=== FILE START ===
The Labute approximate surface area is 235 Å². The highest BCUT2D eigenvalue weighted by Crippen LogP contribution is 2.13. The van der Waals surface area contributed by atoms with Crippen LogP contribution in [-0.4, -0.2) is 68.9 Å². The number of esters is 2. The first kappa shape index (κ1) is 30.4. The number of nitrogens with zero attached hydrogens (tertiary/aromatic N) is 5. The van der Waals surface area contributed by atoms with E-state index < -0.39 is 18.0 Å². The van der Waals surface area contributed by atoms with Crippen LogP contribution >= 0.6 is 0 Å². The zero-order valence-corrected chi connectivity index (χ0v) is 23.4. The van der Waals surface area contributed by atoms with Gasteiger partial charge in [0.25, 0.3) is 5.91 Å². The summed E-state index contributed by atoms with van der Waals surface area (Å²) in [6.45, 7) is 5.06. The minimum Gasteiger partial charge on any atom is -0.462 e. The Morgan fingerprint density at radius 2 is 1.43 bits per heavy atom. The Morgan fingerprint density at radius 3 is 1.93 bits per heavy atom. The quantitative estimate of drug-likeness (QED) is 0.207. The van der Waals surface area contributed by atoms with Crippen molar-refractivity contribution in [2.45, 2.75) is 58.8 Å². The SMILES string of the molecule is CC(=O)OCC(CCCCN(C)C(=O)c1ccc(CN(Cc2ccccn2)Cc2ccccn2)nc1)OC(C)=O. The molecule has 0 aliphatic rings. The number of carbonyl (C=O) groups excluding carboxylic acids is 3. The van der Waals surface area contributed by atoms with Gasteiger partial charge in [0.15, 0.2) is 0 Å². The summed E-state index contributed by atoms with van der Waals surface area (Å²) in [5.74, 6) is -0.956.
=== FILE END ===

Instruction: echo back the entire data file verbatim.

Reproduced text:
The Labute approximate surface area is 235 Å². The highest BCUT2D eigenvalue weighted by Crippen LogP contribution is 2.13. The van der Waals surface area contributed by atoms with Crippen LogP contribution in [-0.4, -0.2) is 68.9 Å². The number of esters is 2. The first kappa shape index (κ1) is 30.4. The number of nitrogens with zero attached hydrogens (tertiary/aromatic N) is 5. The van der Waals surface area contributed by atoms with E-state index < -0.39 is 18.0 Å². The van der Waals surface area contributed by atoms with Crippen LogP contribution >= 0.6 is 0 Å². The zero-order valence-corrected chi connectivity index (χ0v) is 23.4. The van der Waals surface area contributed by atoms with Gasteiger partial charge in [0.25, 0.3) is 5.91 Å². The summed E-state index contributed by atoms with van der Waals surface area (Å²) in [6.45, 7) is 5.06. The minimum Gasteiger partial charge on any atom is -0.462 e. The Morgan fingerprint density at radius 2 is 1.43 bits per heavy atom. The Morgan fingerprint density at radius 3 is 1.93 bits per heavy atom. The quantitative estimate of drug-likeness (QED) is 0.207. The van der Waals surface area contributed by atoms with Crippen molar-refractivity contribution in [2.45, 2.75) is 58.8 Å². The SMILES string of the molecule is CC(=O)OCC(CCCCN(C)C(=O)c1ccc(CN(Cc2ccccn2)Cc2ccccn2)nc1)OC(C)=O. The molecule has 0 aliphatic rings. The number of carbonyl (C=O) groups excluding carboxylic acids is 3. The van der Waals surface area contributed by atoms with Gasteiger partial charge in [0.15, 0.2) is 0 Å². The summed E-state index contributed by atoms with van der Waals surface area (Å²) in [5.74, 6) is -0.956.